However, there are situations when you may need to boost your iron levels – if you suffer substantial blood loss, have a condition that affects your iron absorption (such as Crohn’s disease), follow a limited diet, or when you have iron deficiency. In those cases, a supplement is advisable and in our experience these are the best.
What we recommend
It’s safe to say we’ve tried many different types of multivitamins from various brands. We can personally recommend this multivitamin from wearefeel
If you are concerned about your iron levels, we recommend getting this Iron Test from affordable home health check provider letsgetchecked
Ferritin in plants
Ferritin is the storage form or iron. When you have blood tests to measure your iron levels, they measure the ferritin content in your blood.
Some plant foods contain ferritin and because we absorb it really well, they are great iron sources. These ferritin-rich foods include soya (edamame, tofu), chickpeas, lentils, peas, beans and lupins (Zieli?ska-Dawidziak, 2015).
Meat is not such a significant source of iron as many people think. Less than 20 percent of iron in meat-eaters’ diets actually comes from meat (Saunders et al., 2013). Meat-eaters and plant-eaters alike get most of their iron from plant foods so the myth that we need meat for iron simply doesn’t stand up to scrutiny.
A recent review showed that although vegetarians and vegans tend to have lower iron levels, they are not deficient – and these lower-but-sufficient iron levels may be advantageous for health reasons (Haider et al., 2018). The authors concluded we should simply make sure to eat plant sources of iron but not meat!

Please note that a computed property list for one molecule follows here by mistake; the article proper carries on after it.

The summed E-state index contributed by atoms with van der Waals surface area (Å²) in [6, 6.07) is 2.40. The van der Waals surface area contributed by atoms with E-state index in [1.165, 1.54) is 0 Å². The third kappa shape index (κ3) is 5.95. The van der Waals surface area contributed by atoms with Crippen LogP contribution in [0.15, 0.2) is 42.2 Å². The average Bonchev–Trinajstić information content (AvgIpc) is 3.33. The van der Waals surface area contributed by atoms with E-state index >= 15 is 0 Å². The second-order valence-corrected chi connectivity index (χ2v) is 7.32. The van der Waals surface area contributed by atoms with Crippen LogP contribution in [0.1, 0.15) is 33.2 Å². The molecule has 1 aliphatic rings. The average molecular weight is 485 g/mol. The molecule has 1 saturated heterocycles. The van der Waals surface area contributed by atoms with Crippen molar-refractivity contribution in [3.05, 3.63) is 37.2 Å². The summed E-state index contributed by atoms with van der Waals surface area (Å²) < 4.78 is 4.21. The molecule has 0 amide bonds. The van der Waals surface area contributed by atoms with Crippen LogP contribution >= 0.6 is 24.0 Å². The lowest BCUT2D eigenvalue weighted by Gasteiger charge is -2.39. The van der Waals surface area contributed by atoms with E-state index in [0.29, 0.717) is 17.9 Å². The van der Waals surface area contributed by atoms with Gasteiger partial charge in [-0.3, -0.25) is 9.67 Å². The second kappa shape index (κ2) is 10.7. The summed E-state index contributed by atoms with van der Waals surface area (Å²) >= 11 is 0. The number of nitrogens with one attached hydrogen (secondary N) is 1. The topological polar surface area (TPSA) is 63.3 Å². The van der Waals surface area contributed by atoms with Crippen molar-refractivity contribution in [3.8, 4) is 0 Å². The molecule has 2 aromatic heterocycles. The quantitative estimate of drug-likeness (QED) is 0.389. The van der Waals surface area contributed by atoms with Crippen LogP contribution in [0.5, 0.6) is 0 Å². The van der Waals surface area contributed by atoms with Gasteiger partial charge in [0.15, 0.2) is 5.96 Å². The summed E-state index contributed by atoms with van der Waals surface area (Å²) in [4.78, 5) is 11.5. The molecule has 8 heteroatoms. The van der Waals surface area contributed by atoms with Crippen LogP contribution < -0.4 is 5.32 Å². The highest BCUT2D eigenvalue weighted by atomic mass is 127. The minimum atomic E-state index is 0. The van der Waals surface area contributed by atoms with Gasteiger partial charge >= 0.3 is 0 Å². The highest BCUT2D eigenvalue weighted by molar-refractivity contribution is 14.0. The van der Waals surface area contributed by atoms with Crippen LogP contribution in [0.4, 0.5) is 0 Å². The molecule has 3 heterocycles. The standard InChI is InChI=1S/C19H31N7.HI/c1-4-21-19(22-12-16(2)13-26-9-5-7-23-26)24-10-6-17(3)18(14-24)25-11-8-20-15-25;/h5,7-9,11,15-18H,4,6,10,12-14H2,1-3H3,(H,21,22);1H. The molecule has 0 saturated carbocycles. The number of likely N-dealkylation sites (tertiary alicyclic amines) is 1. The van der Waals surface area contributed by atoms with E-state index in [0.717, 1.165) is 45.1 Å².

Studies analyzing vegan diets and nutrient intakes across different populations consistently bring the same results – vegans have more than sufficient iron intakes and in some of these studies, vegan diets provided even more iron than all the other diets. The studied populations included Finland (Elorinne et al., 2016), Denmark (Kristensen et al., 2015), Germany (Nebl et al., 2019), France (Alles et al., 2017), Belgium (Clarys et al., 2014), Europe and USA (Rizzo et al., 2013; Segovia-Siapco and Sabate, 2019).
Boost your iron absorption
Plant foods rich in iron also contain nutrients that either enhance or hinder iron absorption. The main inhibitor that some people worry about is phytate. It is a natural compound found in unrefined grains, seeds and pulses. Because it binds to iron, calcium, magnesium and zinc, it can somewhat reduce their absorption.
There are ways to reduce the phytate content in foods and most of them are a natural part of preparing our meals anyway. Soaking pulses (beans, chickpeas, lentils) and discarding the water reduces phytate – when you buy these canned, it’s already been done for you! Sprouting and soaking wholegrains, nuts and seeds is another way of conquering phytate and so is fermenting and leavening – used in the making of tempeh and bread.
And let’s not forget cooking, making it possible for us to consume pulses and wholegrains – it’s another phytate-reducing method (Gupta et al., 2015). However, phytate is not all that bad so we shouldn’t be trying to get rid of absolutely all of it. It is a potent antioxidant and helps to protect our digestive tract.
The one nutrient that significantly enhances our iron absorption is vitamin C. It can increase the amount of iron we absorb three to six fold (Saunders et al., 2013). Remember this and try to always combine iron-rich foods with vitamin C foods – for example morning cereal with strawberries or orange, baked beans with fresh pepper, tofu with broccoli and fresh greens, nuts and seeds with kiwi fruit or berries.
A vegan diet provides plenty of iron in numerous staple foods. It’s important that we get enough iron, of course, but we don’t have to try too hard with so many iron sources. Vegans are not any more likely to suffer iron deficiency than meat-eaters so it’s time to put this myth to bed.
Make sure you eat the foods listed above on a regular basis and remember to combine them with vitamin C-rich foods – and you can’t go wrong!